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 College of Business Redesigns its Global Supply
Chain Executive Development Program

KNOXVILLE – For more than thirty-five years, the University of Tennessee, Knoxville, College of Business Administration has excelled in delivering an internationally renowned executive education supply chain curriculum. Given the dynamic and ever-changing supply chain arena, UT Knoxville has revamped its executive-level curriculum to address today's issues. 

"Ten megatrends drove the need for us to develop a new educational program for supply chain executives," said Ted Stank, Bruce Chair of Excellence in the Department of Marketing and Logistics. "There was a need for a new, fresh curriculum to prepare supply chain executives for the future environment they will face."

The new week-long, global supply chain management executive development program will be introduced the week of October 31, 2011. It addresses the following megatrends:

  1. Information systems are becoming more sophisticated and complex; therefore, supply chain executives need to better understand how to integrate current technology with their own capabilities.

  2. The demand and supply relationship is becoming more integrated and involved. Organizations must understand how to more effectively weave these functions together for maximum effectiveness.

  3. Increased transportation costs and the challenges of providing/delivering optimal service are mandating enhanced collaboration with service providers.

  4. Distribution networks are being redesigned to react to increased freight costs and system bottlenecks. This will significantly change the face of North American supply chain networks.

  5. The cost of diesel fuel is continuing to rise, adversely affecting supply chain costs.

  6. Higher transportation rates (more than 15 percent), coupled with limited capacity, are challenging the efficiency of current supply chain networks.

  7. Organizations are facing increased safety and security compliance regulations, thereby causing new supply chain challenges and opportunities to surface.

  8. Driver shortages are expected to escalate once the housing slump eases, which will place an undue burden on supply chain networks.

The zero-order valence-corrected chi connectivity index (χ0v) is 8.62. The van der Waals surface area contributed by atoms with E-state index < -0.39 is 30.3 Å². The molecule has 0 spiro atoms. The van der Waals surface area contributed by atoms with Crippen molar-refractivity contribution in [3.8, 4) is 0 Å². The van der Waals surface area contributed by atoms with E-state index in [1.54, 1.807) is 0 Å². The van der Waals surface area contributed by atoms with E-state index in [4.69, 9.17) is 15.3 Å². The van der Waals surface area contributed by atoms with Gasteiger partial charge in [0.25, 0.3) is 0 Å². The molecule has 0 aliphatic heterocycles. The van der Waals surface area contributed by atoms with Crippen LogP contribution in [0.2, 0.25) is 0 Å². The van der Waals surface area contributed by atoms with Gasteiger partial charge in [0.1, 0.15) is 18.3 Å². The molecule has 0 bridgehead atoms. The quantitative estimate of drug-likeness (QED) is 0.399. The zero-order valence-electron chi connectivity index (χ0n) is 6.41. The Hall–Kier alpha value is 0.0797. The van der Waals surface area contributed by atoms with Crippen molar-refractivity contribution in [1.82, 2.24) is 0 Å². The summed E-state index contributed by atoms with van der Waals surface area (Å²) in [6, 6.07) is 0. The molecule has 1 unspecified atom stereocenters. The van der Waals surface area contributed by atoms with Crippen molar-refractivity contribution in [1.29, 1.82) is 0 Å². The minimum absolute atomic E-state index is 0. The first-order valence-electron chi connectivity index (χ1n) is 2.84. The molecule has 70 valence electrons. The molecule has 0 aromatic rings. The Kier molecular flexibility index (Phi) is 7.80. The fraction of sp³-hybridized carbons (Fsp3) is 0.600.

9. The continued deterioration of the transportation infrastructure has negative ramifications for all supply chain networks.

  10. Legal and government issues, such as the passage of a surface transportation bill and the national export initiative, will have pronounced long-term effects on supply chain networks.

Operational topics such as procurement, manufacturing and distribution strategies, network optimization, inventory planning, the application of Lean, and supply chain metrics and financials will also be covered. Concluding the program will be a discussion of managing supply chain risk, sustainability, and change management strategies.

Two highly interactive, team-based simulation strategies will be woven throughout the event.

"This one-week comprehensive program gives supply chain executives all they need to know about the supply chain megatrends impacting the world today," said Paul Dittmann, executive director of the Global Supply Chain Institute at UT Knoxville.

To learn more about the Global Supply Chain Executive Development Program, contact Rhonda Barton at 865.974.1626 or rbarton@utk.edu.

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C O N T A C T :

J. Paul Dittmann (865-974-9413, jdittman@utk.edu)

Cindy Raines (865-974-4359, craines1@utk.edu)

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